18th Conference on Weather and Forecasting, 14th Conference on Numerical Weather Prediction, and Ninth Conference on Mesoscale Processes

Monday, 30 July 2001
On the concept of relative buoyancy
Charles A. Doswell III, CIMMS/Univ. of Oklahoma, Norman, OK; and P. M. Markowski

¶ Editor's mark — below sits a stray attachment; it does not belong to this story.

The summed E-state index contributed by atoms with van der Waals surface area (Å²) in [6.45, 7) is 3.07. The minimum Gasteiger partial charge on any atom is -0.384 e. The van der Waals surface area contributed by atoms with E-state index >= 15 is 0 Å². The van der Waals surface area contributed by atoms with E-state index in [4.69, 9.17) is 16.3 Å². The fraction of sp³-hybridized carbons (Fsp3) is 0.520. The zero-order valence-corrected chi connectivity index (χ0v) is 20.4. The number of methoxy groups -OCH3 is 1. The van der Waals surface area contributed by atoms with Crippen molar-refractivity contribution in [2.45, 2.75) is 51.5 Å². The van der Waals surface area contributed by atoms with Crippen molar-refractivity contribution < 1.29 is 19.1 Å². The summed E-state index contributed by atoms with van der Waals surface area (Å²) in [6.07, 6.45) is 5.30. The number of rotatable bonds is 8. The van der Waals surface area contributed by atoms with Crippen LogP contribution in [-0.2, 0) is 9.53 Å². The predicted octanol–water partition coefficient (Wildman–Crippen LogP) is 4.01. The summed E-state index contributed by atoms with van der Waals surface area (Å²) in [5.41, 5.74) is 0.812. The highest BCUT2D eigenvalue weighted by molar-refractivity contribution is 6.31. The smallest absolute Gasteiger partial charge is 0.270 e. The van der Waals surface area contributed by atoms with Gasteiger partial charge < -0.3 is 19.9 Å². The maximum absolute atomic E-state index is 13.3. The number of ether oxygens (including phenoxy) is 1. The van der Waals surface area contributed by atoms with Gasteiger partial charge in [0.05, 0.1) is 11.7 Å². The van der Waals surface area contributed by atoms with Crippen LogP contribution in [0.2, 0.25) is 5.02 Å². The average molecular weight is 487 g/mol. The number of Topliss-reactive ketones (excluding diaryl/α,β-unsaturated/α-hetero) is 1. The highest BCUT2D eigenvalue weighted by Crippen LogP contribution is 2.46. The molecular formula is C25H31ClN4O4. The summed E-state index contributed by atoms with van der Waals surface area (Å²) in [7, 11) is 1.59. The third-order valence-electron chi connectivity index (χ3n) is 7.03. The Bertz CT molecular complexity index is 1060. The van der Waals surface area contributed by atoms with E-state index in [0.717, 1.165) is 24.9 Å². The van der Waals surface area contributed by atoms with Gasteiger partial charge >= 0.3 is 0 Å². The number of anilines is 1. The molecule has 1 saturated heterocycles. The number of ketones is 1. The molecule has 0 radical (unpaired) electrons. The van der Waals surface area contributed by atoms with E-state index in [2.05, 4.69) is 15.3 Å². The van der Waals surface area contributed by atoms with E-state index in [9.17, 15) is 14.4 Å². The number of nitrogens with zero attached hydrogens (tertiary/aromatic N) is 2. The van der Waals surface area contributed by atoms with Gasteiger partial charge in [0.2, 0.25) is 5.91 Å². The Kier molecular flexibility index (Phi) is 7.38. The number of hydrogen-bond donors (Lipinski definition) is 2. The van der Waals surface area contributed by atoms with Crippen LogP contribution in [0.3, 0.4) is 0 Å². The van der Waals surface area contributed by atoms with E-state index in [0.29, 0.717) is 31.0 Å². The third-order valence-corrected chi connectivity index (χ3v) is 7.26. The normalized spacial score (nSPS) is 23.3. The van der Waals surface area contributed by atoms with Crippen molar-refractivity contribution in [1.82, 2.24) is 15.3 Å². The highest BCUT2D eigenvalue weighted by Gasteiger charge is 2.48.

The traditional development of the theory of buoyancy is reviewed, noting the assumptions and approximations that are associated with this derivation. Since this view of buoyancy involves a linearization of the rhs of the vertical momentum equation about a hydrostatic base state, it is specification of the base state that becomes an issue of concern. As knowledge of the immediate environment of convective storms increases, it is becoming increasingly difficult to know what sort of base state is appropriate, especially in diagnosis of observations. Since many numerical simulation models associated with deep convection also employ the traditional formulation of buoyancy, its impact on the simulations is reviewed and, unless the effects of the vertical perturbation pressure gradients are ignored, it is shown the simulations are not actually dependent on the base state. However, the use of the traditional formulation might lead to erroneous interpretations of the model results. Using the classical concept of buoyancy (as a perturbation from a hydrostatic base state) to explain the physics of deep convection may have been useful in the past, but it is suggested that this explanation may no longer be as valuable as it has been.

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